UPDATE Sat, Jun 14:
- "Information sought in the murder of Jeremy Waggoner in Detroit" - Mark Maynard.com
- "Gay American Heroes Foundation: Gay man murdered in Detroit" - [Miami Herald]
The Rev. Patrick Howell, S.J., in a special report to The Seattle Times, gives us his insight regarding a part of the reason why, as he observed on a recent trip, there are so few homeless people living on the streets of Istanbul:
"We saw a few beggars in Istanbul, but the homeless, if they exist, were not visible to us. Our Turkish hosts, most of whom had completed college degrees in the U.S., said, "Tight family ties and the Muslim faith mean that no one is left out. We don't have homeless like Chicago or San Francisco or Seattle would have." The Prophet Muhammad said, 'One who sleeps while their neighbor is hungry is not one of us.'"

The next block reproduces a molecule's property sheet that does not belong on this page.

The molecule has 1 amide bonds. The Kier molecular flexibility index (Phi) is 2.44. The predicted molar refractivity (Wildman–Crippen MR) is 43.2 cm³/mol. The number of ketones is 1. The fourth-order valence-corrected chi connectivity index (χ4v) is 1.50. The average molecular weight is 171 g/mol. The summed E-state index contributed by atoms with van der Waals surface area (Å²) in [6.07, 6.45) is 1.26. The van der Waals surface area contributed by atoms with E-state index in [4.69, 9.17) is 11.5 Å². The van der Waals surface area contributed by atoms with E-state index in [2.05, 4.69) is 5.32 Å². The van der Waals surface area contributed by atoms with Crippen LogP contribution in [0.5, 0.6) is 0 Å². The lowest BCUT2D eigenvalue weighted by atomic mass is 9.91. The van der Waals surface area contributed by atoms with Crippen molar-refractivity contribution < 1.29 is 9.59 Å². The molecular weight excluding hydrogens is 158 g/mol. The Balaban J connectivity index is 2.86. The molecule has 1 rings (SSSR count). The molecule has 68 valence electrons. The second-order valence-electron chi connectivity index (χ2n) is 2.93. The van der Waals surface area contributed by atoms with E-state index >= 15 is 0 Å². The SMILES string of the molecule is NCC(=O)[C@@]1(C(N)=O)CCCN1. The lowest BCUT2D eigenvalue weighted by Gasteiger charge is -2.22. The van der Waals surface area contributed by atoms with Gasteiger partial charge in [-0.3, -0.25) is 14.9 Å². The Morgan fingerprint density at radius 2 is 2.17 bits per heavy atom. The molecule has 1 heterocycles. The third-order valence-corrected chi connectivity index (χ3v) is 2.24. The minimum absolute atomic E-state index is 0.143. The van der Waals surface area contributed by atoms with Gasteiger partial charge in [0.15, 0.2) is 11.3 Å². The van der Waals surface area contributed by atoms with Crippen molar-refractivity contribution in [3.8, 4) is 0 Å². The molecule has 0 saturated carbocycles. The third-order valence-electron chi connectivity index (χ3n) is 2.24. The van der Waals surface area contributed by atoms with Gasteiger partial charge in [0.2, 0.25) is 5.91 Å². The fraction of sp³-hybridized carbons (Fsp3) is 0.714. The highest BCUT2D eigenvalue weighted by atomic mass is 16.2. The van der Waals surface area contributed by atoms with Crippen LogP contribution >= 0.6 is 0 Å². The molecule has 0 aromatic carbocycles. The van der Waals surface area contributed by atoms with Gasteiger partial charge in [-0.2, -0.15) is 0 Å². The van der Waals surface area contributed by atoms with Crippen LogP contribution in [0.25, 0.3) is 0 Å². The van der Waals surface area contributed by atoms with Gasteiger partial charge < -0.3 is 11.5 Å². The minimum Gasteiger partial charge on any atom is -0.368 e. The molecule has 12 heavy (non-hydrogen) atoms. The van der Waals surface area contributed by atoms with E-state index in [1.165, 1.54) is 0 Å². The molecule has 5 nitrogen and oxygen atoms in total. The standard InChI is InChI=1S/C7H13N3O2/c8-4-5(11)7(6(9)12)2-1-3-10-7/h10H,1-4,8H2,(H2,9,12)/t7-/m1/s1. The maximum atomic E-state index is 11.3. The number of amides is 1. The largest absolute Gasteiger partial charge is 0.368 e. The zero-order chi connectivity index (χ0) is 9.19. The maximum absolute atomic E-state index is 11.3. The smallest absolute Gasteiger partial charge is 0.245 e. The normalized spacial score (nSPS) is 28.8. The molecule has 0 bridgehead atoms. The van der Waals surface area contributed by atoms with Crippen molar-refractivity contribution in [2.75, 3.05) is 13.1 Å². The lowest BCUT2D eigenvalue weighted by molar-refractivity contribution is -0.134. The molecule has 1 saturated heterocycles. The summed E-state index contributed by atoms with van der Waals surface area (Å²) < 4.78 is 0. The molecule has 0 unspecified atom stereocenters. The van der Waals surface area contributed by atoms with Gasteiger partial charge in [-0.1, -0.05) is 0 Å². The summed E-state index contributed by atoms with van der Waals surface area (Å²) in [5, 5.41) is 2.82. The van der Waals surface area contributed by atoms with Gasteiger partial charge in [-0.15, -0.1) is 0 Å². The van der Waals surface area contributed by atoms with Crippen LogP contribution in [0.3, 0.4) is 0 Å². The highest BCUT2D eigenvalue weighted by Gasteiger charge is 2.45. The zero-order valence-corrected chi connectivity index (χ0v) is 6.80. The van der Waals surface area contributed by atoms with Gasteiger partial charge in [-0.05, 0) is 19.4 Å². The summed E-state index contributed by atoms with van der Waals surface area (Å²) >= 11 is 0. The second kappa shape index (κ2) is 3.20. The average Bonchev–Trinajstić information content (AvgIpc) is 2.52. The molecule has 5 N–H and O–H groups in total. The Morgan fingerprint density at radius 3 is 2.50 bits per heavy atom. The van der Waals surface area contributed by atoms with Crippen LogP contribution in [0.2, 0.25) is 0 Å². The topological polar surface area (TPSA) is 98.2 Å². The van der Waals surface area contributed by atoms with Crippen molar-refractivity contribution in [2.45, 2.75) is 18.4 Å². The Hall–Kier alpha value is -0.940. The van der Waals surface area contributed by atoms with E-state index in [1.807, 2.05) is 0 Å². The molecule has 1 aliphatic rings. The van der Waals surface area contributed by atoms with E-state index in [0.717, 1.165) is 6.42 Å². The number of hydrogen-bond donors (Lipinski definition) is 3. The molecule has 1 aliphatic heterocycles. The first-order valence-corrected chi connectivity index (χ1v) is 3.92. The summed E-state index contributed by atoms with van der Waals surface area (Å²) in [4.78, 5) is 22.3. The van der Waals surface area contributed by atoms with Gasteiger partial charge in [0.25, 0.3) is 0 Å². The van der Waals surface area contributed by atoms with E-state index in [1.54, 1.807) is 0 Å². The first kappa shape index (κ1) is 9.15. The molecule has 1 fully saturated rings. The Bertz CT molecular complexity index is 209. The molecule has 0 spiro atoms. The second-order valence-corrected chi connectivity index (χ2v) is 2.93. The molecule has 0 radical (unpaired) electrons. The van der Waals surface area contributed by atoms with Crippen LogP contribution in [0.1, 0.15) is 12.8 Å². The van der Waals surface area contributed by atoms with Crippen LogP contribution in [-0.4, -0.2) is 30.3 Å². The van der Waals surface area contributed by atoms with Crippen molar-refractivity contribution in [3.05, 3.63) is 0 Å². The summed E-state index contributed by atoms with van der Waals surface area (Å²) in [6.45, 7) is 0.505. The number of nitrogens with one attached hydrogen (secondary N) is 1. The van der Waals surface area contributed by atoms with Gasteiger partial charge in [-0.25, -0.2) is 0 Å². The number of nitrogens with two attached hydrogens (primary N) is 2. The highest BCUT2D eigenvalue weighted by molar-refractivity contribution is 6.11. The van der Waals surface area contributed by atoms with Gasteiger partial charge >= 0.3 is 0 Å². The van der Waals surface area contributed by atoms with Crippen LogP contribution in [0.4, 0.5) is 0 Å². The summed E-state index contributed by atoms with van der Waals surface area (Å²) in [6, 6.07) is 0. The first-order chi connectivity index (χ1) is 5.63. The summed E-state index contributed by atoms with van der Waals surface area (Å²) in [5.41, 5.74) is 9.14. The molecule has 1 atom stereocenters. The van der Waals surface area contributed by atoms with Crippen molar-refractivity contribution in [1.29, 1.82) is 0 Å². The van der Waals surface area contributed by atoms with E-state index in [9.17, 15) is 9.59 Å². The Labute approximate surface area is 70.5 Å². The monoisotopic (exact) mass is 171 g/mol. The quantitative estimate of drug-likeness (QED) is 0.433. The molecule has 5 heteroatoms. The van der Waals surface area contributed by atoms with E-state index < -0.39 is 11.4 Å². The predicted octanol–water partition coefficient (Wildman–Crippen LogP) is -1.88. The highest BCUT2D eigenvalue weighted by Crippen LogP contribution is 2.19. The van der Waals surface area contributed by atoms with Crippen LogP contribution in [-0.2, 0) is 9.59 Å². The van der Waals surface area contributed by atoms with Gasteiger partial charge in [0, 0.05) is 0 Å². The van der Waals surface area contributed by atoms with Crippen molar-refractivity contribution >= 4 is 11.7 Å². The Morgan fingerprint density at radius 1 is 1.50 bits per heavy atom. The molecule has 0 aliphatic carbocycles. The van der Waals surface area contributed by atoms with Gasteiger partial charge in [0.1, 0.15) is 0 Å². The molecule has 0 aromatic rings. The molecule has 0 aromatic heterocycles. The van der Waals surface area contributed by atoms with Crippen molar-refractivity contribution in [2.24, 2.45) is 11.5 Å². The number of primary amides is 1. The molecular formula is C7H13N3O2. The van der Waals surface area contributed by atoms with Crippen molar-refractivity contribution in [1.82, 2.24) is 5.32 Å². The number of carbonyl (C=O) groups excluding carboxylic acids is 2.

Rev. goes on to say, "Though Turkey is a constitutionally secular society, it supports the Muslim faith by building mosques and paying the salaries of the Imams. Out of a total population of 70 million, it has only 100,000 Christians and 25,000 Jews."
Rev. Howell ends with a saying by Rumi, the great Sufi mystic, scholar, and poet:
"There is a candle in your heart, ready to be kindled. There is a void in your soul, ready to be filled. You feel it, don't you?"
The 2004 Onondaga County Music Educator's Association's All-County Music Festival presented the song "Whose Garden Was This?" My son was in the festival chorus you'll hear in the video I've created. I was struck not only by the beauty of the song, but by the message itself.